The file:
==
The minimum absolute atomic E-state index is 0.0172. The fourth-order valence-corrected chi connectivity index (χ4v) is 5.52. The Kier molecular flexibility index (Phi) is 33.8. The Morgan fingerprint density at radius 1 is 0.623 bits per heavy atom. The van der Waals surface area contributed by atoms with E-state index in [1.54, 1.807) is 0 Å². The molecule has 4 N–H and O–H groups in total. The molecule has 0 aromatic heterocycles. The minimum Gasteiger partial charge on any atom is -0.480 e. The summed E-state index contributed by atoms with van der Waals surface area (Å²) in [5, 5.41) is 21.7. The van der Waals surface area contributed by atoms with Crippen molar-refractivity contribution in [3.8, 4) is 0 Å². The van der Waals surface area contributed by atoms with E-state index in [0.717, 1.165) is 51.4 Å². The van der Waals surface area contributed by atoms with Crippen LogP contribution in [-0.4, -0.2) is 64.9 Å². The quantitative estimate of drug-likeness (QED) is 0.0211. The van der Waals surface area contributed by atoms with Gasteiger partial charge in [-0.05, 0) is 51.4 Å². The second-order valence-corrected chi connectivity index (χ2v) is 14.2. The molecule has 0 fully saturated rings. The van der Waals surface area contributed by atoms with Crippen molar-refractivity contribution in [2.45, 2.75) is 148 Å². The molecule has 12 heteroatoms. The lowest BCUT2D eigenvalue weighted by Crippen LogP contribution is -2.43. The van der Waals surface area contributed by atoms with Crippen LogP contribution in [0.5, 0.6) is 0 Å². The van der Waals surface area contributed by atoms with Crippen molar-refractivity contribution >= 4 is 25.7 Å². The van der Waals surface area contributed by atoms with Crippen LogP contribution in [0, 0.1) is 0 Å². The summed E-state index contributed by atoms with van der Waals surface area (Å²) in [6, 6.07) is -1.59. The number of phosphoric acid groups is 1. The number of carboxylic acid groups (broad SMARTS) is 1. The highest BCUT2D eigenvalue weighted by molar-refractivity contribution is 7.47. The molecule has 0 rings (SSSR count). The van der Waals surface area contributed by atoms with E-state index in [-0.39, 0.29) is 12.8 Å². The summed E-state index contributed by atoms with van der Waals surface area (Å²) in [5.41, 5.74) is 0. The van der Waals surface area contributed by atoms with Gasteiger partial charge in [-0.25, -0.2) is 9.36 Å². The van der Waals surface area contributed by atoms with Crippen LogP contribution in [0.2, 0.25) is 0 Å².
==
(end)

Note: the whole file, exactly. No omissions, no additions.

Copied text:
The minimum absolute atomic E-state index is 0.0172. The fourth-order valence-corrected chi connectivity index (χ4v) is 5.52. The Kier molecular flexibility index (Phi) is 33.8. The Morgan fingerprint density at radius 1 is 0.623 bits per heavy atom. The van der Waals surface area contributed by atoms with E-state index in [1.54, 1.807) is 0 Å². The molecule has 4 N–H and O–H groups in total. The molecule has 0 aromatic heterocycles. The minimum Gasteiger partial charge on any atom is -0.480 e. The summed E-state index contributed by atoms with van der Waals surface area (Å²) in [5, 5.41) is 21.7. The van der Waals surface area contributed by atoms with Crippen molar-refractivity contribution in [3.8, 4) is 0 Å². The van der Waals surface area contributed by atoms with E-state index in [0.717, 1.165) is 51.4 Å². The van der Waals surface area contributed by atoms with Crippen LogP contribution in [-0.4, -0.2) is 64.9 Å². The quantitative estimate of drug-likeness (QED) is 0.0211. The van der Waals surface area contributed by atoms with Gasteiger partial charge in [-0.05, 0) is 51.4 Å². The second-order valence-corrected chi connectivity index (χ2v) is 14.2. The molecule has 0 fully saturated rings. The van der Waals surface area contributed by atoms with Crippen molar-refractivity contribution in [2.45, 2.75) is 148 Å². The molecule has 12 heteroatoms. The lowest BCUT2D eigenvalue weighted by Crippen LogP contribution is -2.43. The van der Waals surface area contributed by atoms with Crippen LogP contribution in [0.5, 0.6) is 0 Å². The van der Waals surface area contributed by atoms with Crippen molar-refractivity contribution >= 4 is 25.7 Å². The van der Waals surface area contributed by atoms with Crippen LogP contribution in [0, 0.1) is 0 Å². The summed E-state index contributed by atoms with van der Waals surface area (Å²) in [6, 6.07) is -1.59. The number of phosphoric acid groups is 1. The number of carboxylic acid groups (broad SMARTS) is 1. The highest BCUT2D eigenvalue weighted by molar-refractivity contribution is 7.47. The molecule has 0 rings (SSSR count). The van der Waals surface area contributed by atoms with E-state index in [-0.39, 0.29) is 12.8 Å². The summed E-state index contributed by atoms with van der Waals surface area (Å²) in [5.41, 5.74) is 0. The van der Waals surface area contributed by atoms with Gasteiger partial charge in [-0.25, -0.2) is 9.36 Å². The van der Waals surface area contributed by atoms with Crippen LogP contribution in [0.2, 0.25) is 0 Å².